US 1631805 A
Description (OCR text may contain errors)
June 7,1927. 1,631,805
E. T. FERNGREN DRAWING SHEET GLASS Filed May l5, 1924 2 Sheets-Sheet 2 R im INYE NT DE Enog'h T Trn ren W ATTE Patented June 7, i927.
ENOCH T. FERNGREN. OF TOLEDO. OHIO,
GLASS COMPANY, OF TOLEDO.
ASSIGNOR TO THE LIBBEY-OWENS SHEET OHIO. A CORPORATION OF OHIO.
DRAWING SHEET GLASS.
Application filed May 15, 1,924. Serial No. 713,447.
'This' invention relates to the art of making showt glass, und more particularly toan improved method und apparatus for flowing :md drawing glass. ilownryzrdiy into flut sheet torni.
According; to this inwniion, molten glass flows from the Armreif oi' supply into u coinpzirntiveiy shuiifinv pot or distributing vessel. from rrhh-h it ororlmw in fi relatively thin even stream :it one oder, thereof. This dofcnnmdly discharging; stream of n'lolteu flussi is taughty between u pair'o similar.v substrintinll" pnl-alici, dirreting or controllin;r iminhers, a, Yportion of the molten glass lowinpj dorfzinnrdly between the members :ind the remtiinder orerfioning the upper edges ol thi mehr: ind flowing around the outer .sides thereof to 'unite below the members nii'h the stream flowing: down u ai-'diy tiaereiietween. These directing monk bers Yury in their ero. sectional size and coi'itig'rurutiim, symmetrically from t? Yir c 1itrrs toward either endl in sufh a manner as io maid poseibh; a practical and accurate vontrol over the temperature, Viscosity. Voir time and lion' velocity oi' the molten glass ab :xii points in its ,with ol. advent-o to .supply the sheet formation, its wel! as the drawing strains in ihr sheet drawn downwardly thqreffruni. nt uil points across the width of the shoot.
The shove :ind other objects and advauloges t the invention will he more clearly innierstoori from the following detailed desarigftion of uertain approved forms of the apparatus.
ln the zicownpnriying drawings:
Fig. l n longitudinal vertical section through the :num portions of the apparatus.
Fig. Q is a transverse vertical section teken subsuinialiy on the line "W2 of Fig. l. This View is on a smaller scale then Fig. l.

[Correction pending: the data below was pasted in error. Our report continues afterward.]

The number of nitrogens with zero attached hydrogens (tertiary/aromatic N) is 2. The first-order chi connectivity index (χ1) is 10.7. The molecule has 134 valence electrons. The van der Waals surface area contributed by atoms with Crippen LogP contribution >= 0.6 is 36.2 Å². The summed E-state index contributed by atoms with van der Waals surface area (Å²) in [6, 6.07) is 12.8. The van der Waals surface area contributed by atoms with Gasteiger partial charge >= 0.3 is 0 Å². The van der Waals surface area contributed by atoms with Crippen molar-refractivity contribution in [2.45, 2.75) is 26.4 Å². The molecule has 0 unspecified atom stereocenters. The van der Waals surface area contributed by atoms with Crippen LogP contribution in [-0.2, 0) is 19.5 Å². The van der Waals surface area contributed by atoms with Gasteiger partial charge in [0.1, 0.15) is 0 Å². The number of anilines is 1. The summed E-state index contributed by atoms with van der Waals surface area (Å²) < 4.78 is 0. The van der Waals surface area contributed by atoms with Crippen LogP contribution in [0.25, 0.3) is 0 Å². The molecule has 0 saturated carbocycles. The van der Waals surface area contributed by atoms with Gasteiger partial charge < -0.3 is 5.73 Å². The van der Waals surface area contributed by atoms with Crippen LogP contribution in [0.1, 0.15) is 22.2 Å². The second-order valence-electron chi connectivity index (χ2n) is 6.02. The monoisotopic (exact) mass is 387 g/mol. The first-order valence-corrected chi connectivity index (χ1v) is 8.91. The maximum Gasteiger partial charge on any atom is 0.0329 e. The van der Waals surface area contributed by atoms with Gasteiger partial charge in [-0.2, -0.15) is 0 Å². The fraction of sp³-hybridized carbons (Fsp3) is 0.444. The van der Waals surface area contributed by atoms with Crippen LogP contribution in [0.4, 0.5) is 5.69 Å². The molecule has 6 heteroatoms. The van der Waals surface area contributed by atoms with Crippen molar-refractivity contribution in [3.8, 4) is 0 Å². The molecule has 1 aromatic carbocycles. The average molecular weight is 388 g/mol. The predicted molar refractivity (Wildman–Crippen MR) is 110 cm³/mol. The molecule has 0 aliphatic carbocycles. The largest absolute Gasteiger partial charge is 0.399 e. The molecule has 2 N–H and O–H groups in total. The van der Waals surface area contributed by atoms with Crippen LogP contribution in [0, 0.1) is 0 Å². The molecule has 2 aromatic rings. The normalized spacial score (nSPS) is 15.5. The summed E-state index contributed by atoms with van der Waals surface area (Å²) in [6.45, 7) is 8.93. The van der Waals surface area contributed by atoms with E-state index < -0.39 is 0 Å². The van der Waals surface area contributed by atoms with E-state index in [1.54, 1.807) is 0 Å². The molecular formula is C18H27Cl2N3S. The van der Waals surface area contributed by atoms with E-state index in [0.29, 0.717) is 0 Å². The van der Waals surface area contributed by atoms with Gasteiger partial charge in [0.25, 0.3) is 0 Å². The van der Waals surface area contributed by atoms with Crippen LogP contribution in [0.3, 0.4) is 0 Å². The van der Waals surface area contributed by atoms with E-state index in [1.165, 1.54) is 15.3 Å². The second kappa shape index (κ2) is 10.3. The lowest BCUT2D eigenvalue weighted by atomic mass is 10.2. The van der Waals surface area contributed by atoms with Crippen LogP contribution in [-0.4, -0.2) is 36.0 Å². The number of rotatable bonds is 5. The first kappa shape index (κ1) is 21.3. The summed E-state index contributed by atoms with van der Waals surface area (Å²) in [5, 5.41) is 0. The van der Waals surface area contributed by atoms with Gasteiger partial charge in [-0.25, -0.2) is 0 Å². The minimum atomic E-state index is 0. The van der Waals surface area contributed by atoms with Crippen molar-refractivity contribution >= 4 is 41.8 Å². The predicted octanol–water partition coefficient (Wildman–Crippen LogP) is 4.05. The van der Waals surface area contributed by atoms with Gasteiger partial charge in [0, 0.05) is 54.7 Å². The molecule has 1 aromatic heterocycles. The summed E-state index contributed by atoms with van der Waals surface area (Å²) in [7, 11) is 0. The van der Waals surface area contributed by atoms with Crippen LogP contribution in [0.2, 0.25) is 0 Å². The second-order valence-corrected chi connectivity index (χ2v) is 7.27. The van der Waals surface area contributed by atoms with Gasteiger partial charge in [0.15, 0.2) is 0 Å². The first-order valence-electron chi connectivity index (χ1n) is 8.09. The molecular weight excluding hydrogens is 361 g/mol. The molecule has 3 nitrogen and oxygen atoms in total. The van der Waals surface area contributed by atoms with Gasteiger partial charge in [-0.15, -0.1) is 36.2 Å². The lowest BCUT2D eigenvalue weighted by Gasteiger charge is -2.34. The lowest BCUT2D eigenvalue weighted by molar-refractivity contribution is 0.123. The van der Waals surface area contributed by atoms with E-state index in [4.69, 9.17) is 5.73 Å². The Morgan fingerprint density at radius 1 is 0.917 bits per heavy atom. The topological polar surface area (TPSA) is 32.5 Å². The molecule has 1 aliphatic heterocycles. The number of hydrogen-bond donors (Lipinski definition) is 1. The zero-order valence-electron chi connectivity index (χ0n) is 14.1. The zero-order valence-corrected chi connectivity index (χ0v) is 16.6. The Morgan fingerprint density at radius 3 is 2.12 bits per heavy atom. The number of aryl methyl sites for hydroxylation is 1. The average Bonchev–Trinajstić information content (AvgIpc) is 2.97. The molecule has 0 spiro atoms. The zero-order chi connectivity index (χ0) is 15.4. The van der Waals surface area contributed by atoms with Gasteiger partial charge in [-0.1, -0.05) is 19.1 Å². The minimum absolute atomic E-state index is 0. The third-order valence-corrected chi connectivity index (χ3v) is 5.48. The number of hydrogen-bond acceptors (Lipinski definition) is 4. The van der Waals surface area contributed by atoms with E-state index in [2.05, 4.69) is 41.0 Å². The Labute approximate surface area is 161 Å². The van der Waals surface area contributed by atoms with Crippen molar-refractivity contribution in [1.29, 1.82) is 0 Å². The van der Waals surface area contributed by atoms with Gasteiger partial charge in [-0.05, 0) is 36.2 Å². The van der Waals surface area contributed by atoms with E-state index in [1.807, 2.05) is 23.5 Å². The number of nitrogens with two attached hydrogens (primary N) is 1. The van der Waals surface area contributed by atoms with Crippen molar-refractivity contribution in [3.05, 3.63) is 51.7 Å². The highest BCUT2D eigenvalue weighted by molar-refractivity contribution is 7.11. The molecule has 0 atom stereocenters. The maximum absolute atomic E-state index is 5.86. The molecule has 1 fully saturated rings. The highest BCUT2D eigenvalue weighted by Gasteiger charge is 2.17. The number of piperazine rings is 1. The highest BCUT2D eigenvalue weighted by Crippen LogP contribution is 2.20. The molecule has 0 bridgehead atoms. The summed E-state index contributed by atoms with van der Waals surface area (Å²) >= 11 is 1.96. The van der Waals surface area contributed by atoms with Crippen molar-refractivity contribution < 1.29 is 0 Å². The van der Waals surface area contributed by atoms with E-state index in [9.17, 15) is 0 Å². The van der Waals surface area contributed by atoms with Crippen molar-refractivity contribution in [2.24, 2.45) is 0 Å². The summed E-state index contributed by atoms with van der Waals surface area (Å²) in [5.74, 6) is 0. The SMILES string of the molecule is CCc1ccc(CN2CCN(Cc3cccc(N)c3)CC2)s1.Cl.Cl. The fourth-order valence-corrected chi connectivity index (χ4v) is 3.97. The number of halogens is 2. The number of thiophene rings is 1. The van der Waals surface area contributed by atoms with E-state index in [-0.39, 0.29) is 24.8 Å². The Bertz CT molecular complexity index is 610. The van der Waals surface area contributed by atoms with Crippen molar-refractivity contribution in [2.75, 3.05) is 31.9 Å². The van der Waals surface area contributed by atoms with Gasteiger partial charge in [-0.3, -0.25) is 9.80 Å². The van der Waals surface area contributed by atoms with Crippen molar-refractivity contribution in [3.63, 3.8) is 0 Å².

Fig. 3 a View similar to Fig. l, on a smaller seele, of a somewhat modified forml ot' the apparatus.-
lfirq. fi is a longitudinal vertical section through the trink connections for supplying molten to the distributing pot. This View shows substantially a continuation of the rigbtduind end of Fig. 1.
Fig. 5 is a plan View of the directing nivmhersy shown` in. Figs. ,1 and 2, on a snmller scale.
Fig. 6 is n. corresponding view of the direrting members shown in Fig. 3.
Figs 7 to i4, inclusive. show. sections through modified forms of these dow directing members.
Referring first to Figs. 1, 2, 4 and 5, a supi/ly of umltc-n gloss 1 is produced and iimintained in a tank furnace such as 2. At the diseimrgfy end of this tank a. shallow strewn of molten glass 3 may flow out through the passage or spout 4, the volume of this discha rge being regulated by the Vertiriilly adjustable gate or shear-cake 50. The stream of giass discharges into the shallow container or distributing pot 5 mounted in the heating chamber 6. Pot 5 closed at three sides but is provided with :in overflow lip 7 at one end over which the molten glass flows in a thin even stream 8. Pot 5 is supported on suitable cross blocks or partitions 9, carried by a supporting base 10 which is pivoted at one end 1l to a lower vehicular base 5l, mounted on Wheels 52, so that the opposite end Where the verow spout T is positioned may be raised or lowered as desired to very the rate and volume of free drop or fall of the discharging stream 8 from the tip of the lip 7. Thef forward end oie the pot assembly opposite the pivot point is supported upon an adjusting serew l2 in the movable buse 11, whereby the inclination of the pot 5 may be varied to suitably vitry the trzmsit movement and quantity of glass maintained therein relative to inflow or outfiow as conditions may determine. By tipping:y the pot 5 sufficiently the entire pool of molten glass therein may be poured out in case it is desired to clean or replace the pot. ln this case the How of glass from tank 2 should be out od by lowering the gaie 50 omnpletely across the discharge passage 4.